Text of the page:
Protecting Patients from “Surprise Medical Bills” (Benefit Minute)

Posted in: Benefit Minute, Employee Benefits

Group health plans and insurers may offer in-network benefits only (HMO) or both in-network and out-of-network benefits (PPO).  When an insured patient chooses to use an out-of-network provider, they will generally receive a lesser benefit level and be subject to balance billing since the provider has not agreed to a contracted rate.  For an HMO, the patient who chooses to use an out-of-network provider may be held responsible for the entire provider bill.

In some cases, an insured patient may inadvertently receive care from an out-of-network provider.  This may occur as a result of an emergency room visit or care by a provider that the patient does not have any ability to choose (e.g. radiologist, anesthesiologist, surgical assistant) even when an in-network facility is used.  In these cases, the lesser benefit paid by the insurer or group health plan and/or the balance billing by the provider is often a “surprise” to the patient who believed that the care being provided was covered as in-network benefits. The amount that the patient has to pay out-of-pocket as a result of the surprise medical bills is often significant.

According to a 2017 survey, on average:

  • 18% of emergency visits resulted in at least one out-of-network charge
  • 16% of in-network inpatient admissions resulted in at least one out-of-network charge

State Action to Address This Issue

Several states have taken action to protect individuals enrolled in fully-insured health plans from surprise medical bills.  Robust state laws generally include the following features:

  • Broad application – State law protection applies to emergency room, in-network hospital settings and network level cost-sharing to surprise medical bills. In addition, providers are prohibited from balance billing, so they are only able to collect the applicable in-network cost sharing.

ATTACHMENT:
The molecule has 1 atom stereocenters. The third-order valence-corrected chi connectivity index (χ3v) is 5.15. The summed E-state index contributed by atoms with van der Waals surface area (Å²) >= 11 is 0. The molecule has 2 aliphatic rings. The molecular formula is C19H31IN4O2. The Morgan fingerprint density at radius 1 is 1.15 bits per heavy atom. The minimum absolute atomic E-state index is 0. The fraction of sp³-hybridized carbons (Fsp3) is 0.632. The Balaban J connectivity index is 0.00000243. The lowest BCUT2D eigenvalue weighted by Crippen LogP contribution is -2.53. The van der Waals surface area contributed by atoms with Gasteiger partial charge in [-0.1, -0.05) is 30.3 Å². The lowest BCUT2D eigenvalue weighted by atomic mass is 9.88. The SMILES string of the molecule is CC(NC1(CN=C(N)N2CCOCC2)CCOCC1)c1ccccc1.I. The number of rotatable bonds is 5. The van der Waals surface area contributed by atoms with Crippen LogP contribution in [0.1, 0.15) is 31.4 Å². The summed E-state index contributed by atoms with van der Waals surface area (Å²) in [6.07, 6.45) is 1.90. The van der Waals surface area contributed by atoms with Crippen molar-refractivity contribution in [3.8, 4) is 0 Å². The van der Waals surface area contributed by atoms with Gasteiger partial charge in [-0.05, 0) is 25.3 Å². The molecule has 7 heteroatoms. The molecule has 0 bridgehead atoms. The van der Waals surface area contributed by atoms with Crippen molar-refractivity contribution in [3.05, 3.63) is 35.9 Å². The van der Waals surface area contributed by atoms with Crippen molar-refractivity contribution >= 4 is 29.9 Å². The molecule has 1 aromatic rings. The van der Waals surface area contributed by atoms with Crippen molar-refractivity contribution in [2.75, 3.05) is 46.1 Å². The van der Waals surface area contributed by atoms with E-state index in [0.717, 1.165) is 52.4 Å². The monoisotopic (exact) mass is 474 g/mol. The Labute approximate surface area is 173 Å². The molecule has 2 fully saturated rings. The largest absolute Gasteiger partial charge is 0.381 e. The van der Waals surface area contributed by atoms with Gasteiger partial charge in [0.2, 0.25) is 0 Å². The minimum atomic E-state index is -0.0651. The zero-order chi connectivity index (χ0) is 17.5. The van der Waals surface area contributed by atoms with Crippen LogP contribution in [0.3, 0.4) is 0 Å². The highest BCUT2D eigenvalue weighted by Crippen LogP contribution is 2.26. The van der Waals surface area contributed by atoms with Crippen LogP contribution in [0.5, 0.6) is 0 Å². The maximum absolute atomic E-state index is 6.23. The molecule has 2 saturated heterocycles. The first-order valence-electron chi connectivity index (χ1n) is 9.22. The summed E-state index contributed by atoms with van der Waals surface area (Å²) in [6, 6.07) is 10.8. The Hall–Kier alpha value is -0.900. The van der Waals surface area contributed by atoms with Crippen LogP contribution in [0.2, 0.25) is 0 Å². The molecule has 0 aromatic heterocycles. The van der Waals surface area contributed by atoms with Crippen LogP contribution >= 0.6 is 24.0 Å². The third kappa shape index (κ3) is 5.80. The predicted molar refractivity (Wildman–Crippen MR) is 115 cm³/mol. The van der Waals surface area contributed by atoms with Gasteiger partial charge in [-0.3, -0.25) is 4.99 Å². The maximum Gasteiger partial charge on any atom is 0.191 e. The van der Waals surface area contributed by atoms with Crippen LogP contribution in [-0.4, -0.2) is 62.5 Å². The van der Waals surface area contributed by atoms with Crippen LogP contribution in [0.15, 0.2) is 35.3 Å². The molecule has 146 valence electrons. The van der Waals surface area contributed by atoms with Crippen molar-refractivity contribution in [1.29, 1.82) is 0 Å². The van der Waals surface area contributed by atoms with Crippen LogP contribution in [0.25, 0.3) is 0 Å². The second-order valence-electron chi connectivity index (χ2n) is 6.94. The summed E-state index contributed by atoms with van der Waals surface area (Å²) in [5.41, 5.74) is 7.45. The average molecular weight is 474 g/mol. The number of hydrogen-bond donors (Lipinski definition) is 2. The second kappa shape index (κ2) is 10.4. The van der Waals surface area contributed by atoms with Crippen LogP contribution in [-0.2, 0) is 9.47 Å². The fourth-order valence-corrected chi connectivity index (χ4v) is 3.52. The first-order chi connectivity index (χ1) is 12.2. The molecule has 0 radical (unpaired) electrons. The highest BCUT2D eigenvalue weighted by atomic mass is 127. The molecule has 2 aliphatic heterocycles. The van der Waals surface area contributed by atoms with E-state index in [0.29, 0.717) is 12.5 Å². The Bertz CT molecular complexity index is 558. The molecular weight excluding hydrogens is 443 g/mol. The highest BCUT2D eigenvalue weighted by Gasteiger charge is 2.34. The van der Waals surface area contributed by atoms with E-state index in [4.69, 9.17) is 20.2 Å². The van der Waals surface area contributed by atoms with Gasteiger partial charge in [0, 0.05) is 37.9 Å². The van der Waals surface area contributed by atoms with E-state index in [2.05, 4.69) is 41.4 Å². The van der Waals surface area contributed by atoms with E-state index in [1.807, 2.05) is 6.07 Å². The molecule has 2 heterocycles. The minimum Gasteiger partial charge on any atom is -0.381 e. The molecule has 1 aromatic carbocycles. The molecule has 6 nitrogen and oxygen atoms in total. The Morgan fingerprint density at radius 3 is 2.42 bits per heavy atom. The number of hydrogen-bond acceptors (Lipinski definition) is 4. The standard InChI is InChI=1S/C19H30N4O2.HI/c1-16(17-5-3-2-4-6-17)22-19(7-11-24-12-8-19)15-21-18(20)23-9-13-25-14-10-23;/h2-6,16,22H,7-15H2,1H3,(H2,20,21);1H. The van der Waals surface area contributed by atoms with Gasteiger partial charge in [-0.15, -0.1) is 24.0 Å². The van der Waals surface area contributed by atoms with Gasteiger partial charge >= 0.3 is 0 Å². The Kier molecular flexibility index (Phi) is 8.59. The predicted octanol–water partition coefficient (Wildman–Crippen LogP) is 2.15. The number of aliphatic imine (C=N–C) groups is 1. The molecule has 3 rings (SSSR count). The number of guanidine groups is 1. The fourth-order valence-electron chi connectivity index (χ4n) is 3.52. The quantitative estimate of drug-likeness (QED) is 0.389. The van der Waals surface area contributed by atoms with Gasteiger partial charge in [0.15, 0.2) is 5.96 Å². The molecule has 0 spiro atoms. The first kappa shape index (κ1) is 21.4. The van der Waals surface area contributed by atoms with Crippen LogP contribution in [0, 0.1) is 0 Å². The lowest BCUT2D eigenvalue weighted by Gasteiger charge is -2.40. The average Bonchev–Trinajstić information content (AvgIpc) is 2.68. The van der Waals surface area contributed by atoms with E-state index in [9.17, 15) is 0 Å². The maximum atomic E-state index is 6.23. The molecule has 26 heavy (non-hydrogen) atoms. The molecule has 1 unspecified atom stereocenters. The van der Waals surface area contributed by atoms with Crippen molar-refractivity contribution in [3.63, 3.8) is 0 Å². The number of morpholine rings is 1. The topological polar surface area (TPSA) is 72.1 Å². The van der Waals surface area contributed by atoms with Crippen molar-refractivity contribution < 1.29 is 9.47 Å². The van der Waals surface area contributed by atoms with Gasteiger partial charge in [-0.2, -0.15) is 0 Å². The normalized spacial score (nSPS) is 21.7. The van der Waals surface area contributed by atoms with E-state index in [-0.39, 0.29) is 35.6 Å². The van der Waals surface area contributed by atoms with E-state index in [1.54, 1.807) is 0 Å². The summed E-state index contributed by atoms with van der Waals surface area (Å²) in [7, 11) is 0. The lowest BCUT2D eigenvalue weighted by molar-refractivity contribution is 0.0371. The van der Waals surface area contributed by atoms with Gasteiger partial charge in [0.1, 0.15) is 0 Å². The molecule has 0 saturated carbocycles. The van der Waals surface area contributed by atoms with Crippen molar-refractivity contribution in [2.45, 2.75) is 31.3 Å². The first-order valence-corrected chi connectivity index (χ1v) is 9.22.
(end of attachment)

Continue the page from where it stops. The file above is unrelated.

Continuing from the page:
• Payment resolution – The approach for insurers and providers can vary by state. Some states have adopted a payment standard (such as 125% of the Medicare rate) for all surprise medical bills, while others have established a dispute resolution process that insurers and providers can use to settle payment issues.
  • Notice requirements – Insurers are required to provide notices to insured patients summarizing their consumer rights regarding surprise medical bills and give information about where they can file complaints or receive help. Providers are required to include prominent statements regarding surprise medical bills in billing invoices and other written communications to inform patients that they are not liable to pay more than the in-network cost sharing.

Protections in the State of Maryland

Maryland is one state that has adopted a comprehensive approach to surprise medical bills for fully-insured plans. State law provides that HMO enrollees may not be held liable (except for deductibles, coinsurance and copayments) to any health care provider for covered services as defined in the HMO contract, which generally include emergency services and other services provided at an in-network facility and under the direction of an in-network attending physician. This applies to both providers who are contracted with the HMO as well as providers with no such agreement. For non-contracted providers, state law provides payment standards.